As prescriptions are written, dosing directions can be extremely exacting. You're likely to see instructions similar to 'vape 0.X/g as required to a maximum of X/g daily.' For this reason most medical cannabis patients require accurate precise scales to be sure of dosage. We strongly recommend scales with two decimal precision to ensure accurate dosing. A set of kitchen scales reporting in 0.1g increments is largely ineffective measuring out medical cannabis, for example from 0.06g to 0.15g may still register as 0.1g on such scales.
We recommend looking at jewellery scales for medical cannabis usage, and specifically at kits which contain a 'calibration weight' set to a known amount such as 1.00/g. A penny should weigh 3.56g and two pence 7.12g, these were once (and in some cases still are) commonly used to weigh an eighth and quarter ounce respectively. We'd also recommend keeping a backup set of batteries, both 'wristwatch' style batteries and AA/AAA are commonly used for jewellery scales.
Advice on Grinding Cannabis
There's many different types of 'herb grinders' on the market, from just a few quid to £80+ - there's a myriad of options available for patients.
The most popular herb grinders across the UK for the past 15+ years have undoubtedly been the plastic 'Original No. 1' grinders, found in head shops, market stalls and petrol stations across the country. Two main versions exist, one being magnetic, the other non-magnetic - both featuring a storage compartment in the lid for ground bud, and a 'shark tooth' design. The non-magnetic versions typically last a little longer, but don't so easily stay closed during transport. These grinders typically last months to a couple of years at most, becoming brittle and eventually leaving small plastic shards in your cannabis – something you wish to entirely avoid. At typically just £2-4, many simply continually replace them.
"Don't be fooled by imitations, the original magnetic No. 1."
When looking at longer-life metal herb grinder options, there's a huge variety of styles to choose from. From 'billet' grinders honed from solid chunks of aluminium, to more exotic manganese alloy blends - the choice in material is less important as compared to the tooth design itself. Wherever possible we recommend non-coated grinders, anything with a paint layer is likely to tarnish over time. Anodised aluminium is normally a single solid colour, and has been exposed to a chemical/heat reaction - this shouldn't be confused with coated grinders. In some cases black grinders are also non-coated having instead used a metal alloy blend. Coated grinders are suspensible to slowly rubbing off onto your cannabis over time, and could then produce carcinogenic compounds when vapourised.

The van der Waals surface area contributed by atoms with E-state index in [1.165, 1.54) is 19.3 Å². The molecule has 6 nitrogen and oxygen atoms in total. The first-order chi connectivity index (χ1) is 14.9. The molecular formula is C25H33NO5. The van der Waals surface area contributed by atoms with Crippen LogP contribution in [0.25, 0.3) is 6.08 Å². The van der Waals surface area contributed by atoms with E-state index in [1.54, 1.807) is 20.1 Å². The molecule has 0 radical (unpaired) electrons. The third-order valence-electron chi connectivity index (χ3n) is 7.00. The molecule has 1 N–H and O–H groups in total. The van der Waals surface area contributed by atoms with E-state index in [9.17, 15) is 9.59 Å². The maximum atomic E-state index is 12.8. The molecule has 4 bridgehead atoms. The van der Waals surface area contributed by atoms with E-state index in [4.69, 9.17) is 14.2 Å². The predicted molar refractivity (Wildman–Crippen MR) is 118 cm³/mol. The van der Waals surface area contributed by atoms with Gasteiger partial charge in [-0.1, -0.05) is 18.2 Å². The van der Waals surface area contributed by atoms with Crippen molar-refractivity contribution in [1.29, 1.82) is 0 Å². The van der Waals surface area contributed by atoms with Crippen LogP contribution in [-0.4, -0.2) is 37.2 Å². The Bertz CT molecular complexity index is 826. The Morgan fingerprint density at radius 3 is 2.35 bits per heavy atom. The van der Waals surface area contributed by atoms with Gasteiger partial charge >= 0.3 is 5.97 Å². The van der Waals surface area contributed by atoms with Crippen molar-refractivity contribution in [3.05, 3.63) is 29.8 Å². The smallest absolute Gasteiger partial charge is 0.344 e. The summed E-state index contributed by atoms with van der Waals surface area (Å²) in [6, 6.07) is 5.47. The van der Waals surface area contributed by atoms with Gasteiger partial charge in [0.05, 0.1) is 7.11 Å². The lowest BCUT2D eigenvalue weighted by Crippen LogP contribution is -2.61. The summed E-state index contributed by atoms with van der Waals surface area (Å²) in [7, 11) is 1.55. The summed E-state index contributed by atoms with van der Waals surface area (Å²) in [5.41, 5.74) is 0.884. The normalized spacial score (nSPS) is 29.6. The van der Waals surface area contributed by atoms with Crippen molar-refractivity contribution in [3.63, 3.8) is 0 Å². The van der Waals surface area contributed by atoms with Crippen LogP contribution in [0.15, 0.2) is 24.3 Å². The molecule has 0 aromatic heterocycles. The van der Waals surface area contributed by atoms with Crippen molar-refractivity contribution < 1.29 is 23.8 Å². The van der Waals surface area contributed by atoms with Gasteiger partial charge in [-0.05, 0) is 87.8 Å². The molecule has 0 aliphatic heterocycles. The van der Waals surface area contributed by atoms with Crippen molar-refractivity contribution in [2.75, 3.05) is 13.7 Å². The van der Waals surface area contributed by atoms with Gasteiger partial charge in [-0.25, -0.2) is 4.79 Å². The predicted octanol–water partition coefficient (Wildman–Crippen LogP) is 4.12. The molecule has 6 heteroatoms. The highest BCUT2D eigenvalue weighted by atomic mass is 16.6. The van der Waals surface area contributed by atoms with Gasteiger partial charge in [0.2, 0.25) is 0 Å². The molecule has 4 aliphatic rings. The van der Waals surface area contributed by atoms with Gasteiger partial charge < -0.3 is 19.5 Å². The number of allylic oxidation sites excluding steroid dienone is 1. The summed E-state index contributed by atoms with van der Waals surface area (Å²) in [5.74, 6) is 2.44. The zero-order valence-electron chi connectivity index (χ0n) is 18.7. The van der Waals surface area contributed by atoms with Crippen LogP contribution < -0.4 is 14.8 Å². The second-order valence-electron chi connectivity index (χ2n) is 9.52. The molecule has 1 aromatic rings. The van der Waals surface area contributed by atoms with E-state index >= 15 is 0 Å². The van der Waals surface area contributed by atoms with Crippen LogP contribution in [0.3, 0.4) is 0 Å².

Many cheaper (or poorly designed) metal herb grinders feature sharpened 'pegs' as opposed to more angular teeth (such as on the No. 1 mentioned above), some patients find these are more likely to poorly tear apart buds as opposed to cutting/grinding them efficiently into a uniform size. Below we have a simple comparison between common tooth types, with our own recommendations on what works best for patients:
Many grinders feature a 'pollen catcher' with a fine mesh for separating out chunks of ground flower, from pollen which has the highest cannabinoid content. Unless wishing to save your pollen to use separately (it's effects without flower can feel quite different), we'd recommend removing the pollen filtering section from your grinder entirely. Over time these quickly become clogged and lose their ability to filter - resulting in a completely redundant section in your multi-piece grinder, and a lot of lost pollen. Meshes are often hard to replace, and while some big brand names do offer replacement pieces - many patients will instead find they're unable to easily fit a new mesh to their grinder. When filtering pollen out with higher cannabinoid content, you are in-effect lowering the strength of your medication.
Cleaning your grinder every few months is good practice, some patients may use a sharp implement to remove chunks of compressed cannabis before cleaning - though we'd caution users of plastic grinders not to do this, as it can create tiny plastic shards in your ground flower. Like with a vapouriser, bong or pipe: IPA is your best friend for cleaning. IPA in this context is 'isopropyl alcohol', commonly known as 'rubbing alcohol', a near pure form of alcohol that works quickly to shift stubborn sticky residue. While IPA evaporates quite quickly at room temperature, please be cautious as this near pure form of alcohol is highly flammable. A combination of IPA and a stiff tooth-brush can typically clean even the most 'caked' grinder in under 10 minutes.
Your ground flower should ideally be used same-day, as it'll quickly lose any remaining terpenes and moisture content.